Bookseller Heaven; or The Thirtieth Colorado Antiquarian Book Seminar
We needed a little break from all this heady info, so Dan DeSimone and Angela Scott, an expert book conservator and book binder from Washington, D.C., regaled us with a hands-on exhibit of books, binding styles, materials and techniques of printing, binding, illustration, and the like. By this time I felt like someone had blown a balloon up in my brain and I was very ready for the picnic dinner and early-to-bed that followed.
Terry Belanger opened the next morning's classes with a two-part discussion of the bibliographic description of books. He outlined the terminology, formats, collation, history of books, and online resources that all good booksellers need to know. This included a discussion of illustrations, condition, and pagination which was punctuated by each of us attempting to fold a single piece of paper into a duodecimo (12mo) format, as was done by all those fat friars in antiquarian times. By this time, I was boggled but thrilled by the ancient art of book making.
The afternoon practicum on How to Catalog a Book was presented by Rob Rulon-Miller who was joined by Tom Congalton, owner of Between the Covers in Gloucester City, NJ. Tom is an expert on the modern first edition phase of bookselling. This included a student's clinic on book descriptions and we were privileged to snoop through several shelves of beautiful antiquarian books that Rob had brought all the way from Minnesota. We were each asked to pick a book and then try to determine its value. This was where I figured I'd be good, as I am pretty efficient at using reference materials and I've been cataloging books for a long time. Maybe not, too! The book I chose was from 1838 and had to do with deer hunting in Scotland. I fell in love with the woodcut illustrations. I did pick up on the fact that it was a second edition and had been rebound, but it took me longer to run down the information on that one book than it does to do a whole box of books at my shop.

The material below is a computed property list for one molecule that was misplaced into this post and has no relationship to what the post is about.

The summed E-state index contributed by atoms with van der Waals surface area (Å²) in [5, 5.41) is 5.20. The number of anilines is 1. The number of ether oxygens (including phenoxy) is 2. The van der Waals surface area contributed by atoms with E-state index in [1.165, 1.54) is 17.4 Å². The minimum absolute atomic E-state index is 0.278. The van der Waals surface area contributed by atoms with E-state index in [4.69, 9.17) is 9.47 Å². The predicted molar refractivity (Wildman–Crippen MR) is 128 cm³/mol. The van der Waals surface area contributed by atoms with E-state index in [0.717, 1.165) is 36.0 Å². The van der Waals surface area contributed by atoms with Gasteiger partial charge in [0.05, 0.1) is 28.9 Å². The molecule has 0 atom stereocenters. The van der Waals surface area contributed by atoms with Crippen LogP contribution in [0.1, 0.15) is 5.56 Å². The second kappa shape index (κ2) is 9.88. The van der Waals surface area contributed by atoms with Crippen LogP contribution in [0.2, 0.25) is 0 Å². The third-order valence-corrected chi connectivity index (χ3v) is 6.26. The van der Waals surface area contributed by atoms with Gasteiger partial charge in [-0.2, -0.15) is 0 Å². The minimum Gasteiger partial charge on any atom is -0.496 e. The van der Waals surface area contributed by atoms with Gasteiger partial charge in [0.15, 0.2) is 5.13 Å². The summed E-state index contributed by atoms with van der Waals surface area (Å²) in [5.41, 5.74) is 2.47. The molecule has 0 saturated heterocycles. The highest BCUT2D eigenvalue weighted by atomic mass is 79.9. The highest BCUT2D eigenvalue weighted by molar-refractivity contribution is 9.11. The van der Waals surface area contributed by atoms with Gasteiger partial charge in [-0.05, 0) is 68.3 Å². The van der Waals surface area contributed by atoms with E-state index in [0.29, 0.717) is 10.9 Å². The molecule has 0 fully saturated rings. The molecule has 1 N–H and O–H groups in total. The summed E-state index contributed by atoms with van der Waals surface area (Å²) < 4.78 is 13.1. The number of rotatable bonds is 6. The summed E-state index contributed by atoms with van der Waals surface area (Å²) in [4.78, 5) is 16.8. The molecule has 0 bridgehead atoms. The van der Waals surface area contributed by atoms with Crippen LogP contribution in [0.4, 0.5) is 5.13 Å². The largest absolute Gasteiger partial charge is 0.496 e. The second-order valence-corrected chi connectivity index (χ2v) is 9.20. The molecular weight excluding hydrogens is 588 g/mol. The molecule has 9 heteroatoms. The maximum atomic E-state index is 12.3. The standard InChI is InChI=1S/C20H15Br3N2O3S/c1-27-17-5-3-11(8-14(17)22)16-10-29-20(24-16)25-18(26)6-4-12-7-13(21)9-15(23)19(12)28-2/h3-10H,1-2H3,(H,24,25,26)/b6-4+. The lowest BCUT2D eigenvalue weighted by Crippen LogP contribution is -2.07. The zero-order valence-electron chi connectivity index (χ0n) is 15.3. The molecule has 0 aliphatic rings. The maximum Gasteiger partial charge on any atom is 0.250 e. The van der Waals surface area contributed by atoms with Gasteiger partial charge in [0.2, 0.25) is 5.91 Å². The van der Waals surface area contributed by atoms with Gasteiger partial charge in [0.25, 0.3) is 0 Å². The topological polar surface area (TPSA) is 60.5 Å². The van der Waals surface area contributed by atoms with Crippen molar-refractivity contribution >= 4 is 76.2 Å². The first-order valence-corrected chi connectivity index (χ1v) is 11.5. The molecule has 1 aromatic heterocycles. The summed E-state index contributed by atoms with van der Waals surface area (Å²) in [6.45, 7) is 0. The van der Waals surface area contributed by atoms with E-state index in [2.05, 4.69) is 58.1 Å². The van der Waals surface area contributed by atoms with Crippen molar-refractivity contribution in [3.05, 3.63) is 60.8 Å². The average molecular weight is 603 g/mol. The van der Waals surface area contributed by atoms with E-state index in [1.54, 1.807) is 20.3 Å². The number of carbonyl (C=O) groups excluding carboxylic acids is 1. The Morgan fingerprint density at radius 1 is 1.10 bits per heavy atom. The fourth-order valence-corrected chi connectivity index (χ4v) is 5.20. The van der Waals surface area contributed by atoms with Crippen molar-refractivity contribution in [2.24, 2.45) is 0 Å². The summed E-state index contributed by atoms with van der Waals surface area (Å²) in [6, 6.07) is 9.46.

After the break, Angela Scott and Dan DeSimone showed and told about conservation and preservation of books including a fascinating slide show on how books are repaired by conservators. They also talked about whether and when one should repair a book or recover it, and if so, what repairs should be made by novices and what should go to a professional conservator/binder.
After a quick dinner, we were treated to a shuttle trip to Hooked on Books, a local bookstore owned by faculty member Mary Francis Ciletti and her husband, Jim Ciletti. Since Mary and Jim and their great bookstore will be an article by itself in the near future, I won't say too much here, other than they gave a really good, down to earth, no-nonsense talk about how to operate a bookstore.
On the third day, Dan Gregory gave another lecture on the technological aspects of the book trade - photography and scanning books for catalogs or the Internet. Later, Dan DeSimone encouraged us to consider selling books to libraries and other institutions. I guess I never really gave it much thought, though I do sell books to our local state archives and do some appraisals and consignments for them. This whole subject was of vast interest to me and to a number of other attendant booksellers since we are always looking for new selling venues.
Our next discussion by Ed Glaser was a very comprehensive lecture on evaluating and pricing books. I was particularly interested in listening to his talk, not just because of the subject matter but because the scholarship that I won was named after Ed from Edwin V. Glaser Rare Books in Napa, CA. He has been a faculty member since the start of the seminar thirty years ago, and this was the first year that his scholarship was offered. I was quite proud and honored to be the first recipient and to meet this gentleman who is an internationally known specialist in rare and important books on science, technology, and medicine. I thought he might be a bit scary and erudite for a little bookseller from the Wild West, but au contraire he was friendly and outgoing, as were all the faculty. But I digress.